Entertainment

The Harder They Come in Britain

40 Years of Harder They Come

By Cecelia Campbell-Livingston Observer staff reporter livingstonc@jamaicaobserver.com

Wednesday, November 14, 2012    

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This month marks 40 years since the release of Perry Henzell's sensational movie The Harder They Come which helped introduce Jamaican pop culture to the world. This week, the Jamaica Observer presents a series of stories on the film's impact and persons who were involved with it.

BEFORE 1972 most of the movies Jamaicans enjoyed were from Hollywood. For them, a film with an all-Jamaican cast was inconceivable.

That is until Perry Henzell and Trevor Rhone co-wrote The Harder They Come which was released in Britain in 1972.

Barbara Blake, a Jamaican journalist who had worked with the British Broadcasting Corporation, was given the job to publicise and market the groundbreaking flick.

"The challenge was that there had never been an all-Jamaican film before. People thought it was astonishing that Jamaicans could make a movie, just like they thought it amazing that we would have a bobsled team," Blake-Hannah recalls.

The biggest challenge for Blake was getting British distributors to release a film that would attract more white patrons than blacks.

"If we could have gotten a 60:40 ratio, the leading movie chain would have taken the distribution. Another challenge was the censor, who had us cut the scene where 'Ivan' gets laid over a barrel and whipped in prison as part of his sentence," said Blake-Hannah. "Then the language presented a problem, subtitles had to be put on so people could understand it."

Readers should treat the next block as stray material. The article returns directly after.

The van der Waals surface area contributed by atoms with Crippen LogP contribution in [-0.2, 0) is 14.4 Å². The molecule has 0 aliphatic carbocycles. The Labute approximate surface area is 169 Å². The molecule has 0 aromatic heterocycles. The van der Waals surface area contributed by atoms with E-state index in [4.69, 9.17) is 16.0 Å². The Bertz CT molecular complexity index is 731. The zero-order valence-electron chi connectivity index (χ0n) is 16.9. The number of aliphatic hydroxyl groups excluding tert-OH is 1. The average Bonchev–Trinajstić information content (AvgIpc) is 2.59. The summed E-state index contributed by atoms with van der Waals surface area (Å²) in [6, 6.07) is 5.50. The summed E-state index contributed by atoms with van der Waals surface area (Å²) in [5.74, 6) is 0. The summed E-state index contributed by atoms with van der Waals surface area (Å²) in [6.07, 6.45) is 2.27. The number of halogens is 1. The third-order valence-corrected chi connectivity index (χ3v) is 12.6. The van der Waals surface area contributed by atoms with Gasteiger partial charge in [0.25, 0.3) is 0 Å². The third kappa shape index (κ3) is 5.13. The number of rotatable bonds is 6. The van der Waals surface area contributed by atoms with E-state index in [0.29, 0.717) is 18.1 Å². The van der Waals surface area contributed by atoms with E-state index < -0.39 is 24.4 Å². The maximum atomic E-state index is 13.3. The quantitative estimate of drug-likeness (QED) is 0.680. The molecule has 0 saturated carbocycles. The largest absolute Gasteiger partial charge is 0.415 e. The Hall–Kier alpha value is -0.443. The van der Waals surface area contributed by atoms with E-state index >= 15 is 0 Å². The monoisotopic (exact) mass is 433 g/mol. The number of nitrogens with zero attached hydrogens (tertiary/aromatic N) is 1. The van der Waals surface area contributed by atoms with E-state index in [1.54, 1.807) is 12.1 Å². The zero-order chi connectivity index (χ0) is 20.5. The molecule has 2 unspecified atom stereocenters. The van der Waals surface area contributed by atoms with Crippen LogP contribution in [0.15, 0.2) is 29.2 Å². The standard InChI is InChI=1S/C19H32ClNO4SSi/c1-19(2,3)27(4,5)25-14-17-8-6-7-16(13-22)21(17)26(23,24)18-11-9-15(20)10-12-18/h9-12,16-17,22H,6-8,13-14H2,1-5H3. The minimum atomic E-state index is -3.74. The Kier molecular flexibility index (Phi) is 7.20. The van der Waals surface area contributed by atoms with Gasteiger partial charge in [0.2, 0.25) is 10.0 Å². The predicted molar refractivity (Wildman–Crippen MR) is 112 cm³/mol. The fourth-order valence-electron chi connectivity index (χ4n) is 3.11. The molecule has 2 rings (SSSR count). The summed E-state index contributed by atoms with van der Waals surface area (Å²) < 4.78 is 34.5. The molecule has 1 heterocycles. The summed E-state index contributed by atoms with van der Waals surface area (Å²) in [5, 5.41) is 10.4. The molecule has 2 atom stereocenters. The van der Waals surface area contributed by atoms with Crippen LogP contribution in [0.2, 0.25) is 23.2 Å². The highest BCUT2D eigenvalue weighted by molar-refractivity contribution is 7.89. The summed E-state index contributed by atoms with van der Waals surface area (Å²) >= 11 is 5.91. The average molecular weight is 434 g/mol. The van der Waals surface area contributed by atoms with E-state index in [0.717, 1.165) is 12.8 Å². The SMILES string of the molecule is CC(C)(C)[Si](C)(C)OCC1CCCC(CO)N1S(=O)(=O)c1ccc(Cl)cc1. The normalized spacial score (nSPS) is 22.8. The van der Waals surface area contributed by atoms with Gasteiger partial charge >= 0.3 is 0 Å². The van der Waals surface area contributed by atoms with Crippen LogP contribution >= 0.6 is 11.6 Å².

"If we could have gotten a 60:40 ratio, the leading movie chain would have taken the distribution. Another challenge was the censor, who had us cut the scene where 'Ivan' gets laid over a barrel and whipped in prison as part of his sentence," said Blake-Hannah. "Then the language presented a problem, subtitles had to be put on so people could understand it."

While Jamaicans in Britain turned out in droves at small theatres like The Ritz in Brixton to watch the film, it was another story with white Britons. Those who saw it were amazed at the high level of corruption portrayed in Jamaica, which only gained independence from Britain 10 years earlier.

"Astonishment was the main reaction. The white audience was shocked at the Jamaican reality," said Blake-Hannah.

The Harder They Come soundtrack had been released in Britain by Island Records in the summer of 1972. It contained songs familiar to Britons including (007) Shantytown and Wonderful World, Beautiful People.

Getting the word out on British radio and television, however, was tough. A big break for The Harder They Come came when the Evening Standard did a feature on its star, Jimmy Cliff.

"We also took the film to festivals, Cork in Ireland as well as Venice. But with such a new product, we relied mostly on word-of-mouth in the Caribbean communities of Britain," she said.

Something that still stands out for Blake-Hannah was the initial reaction in Britain to Perry Henzell and his wife Sally.

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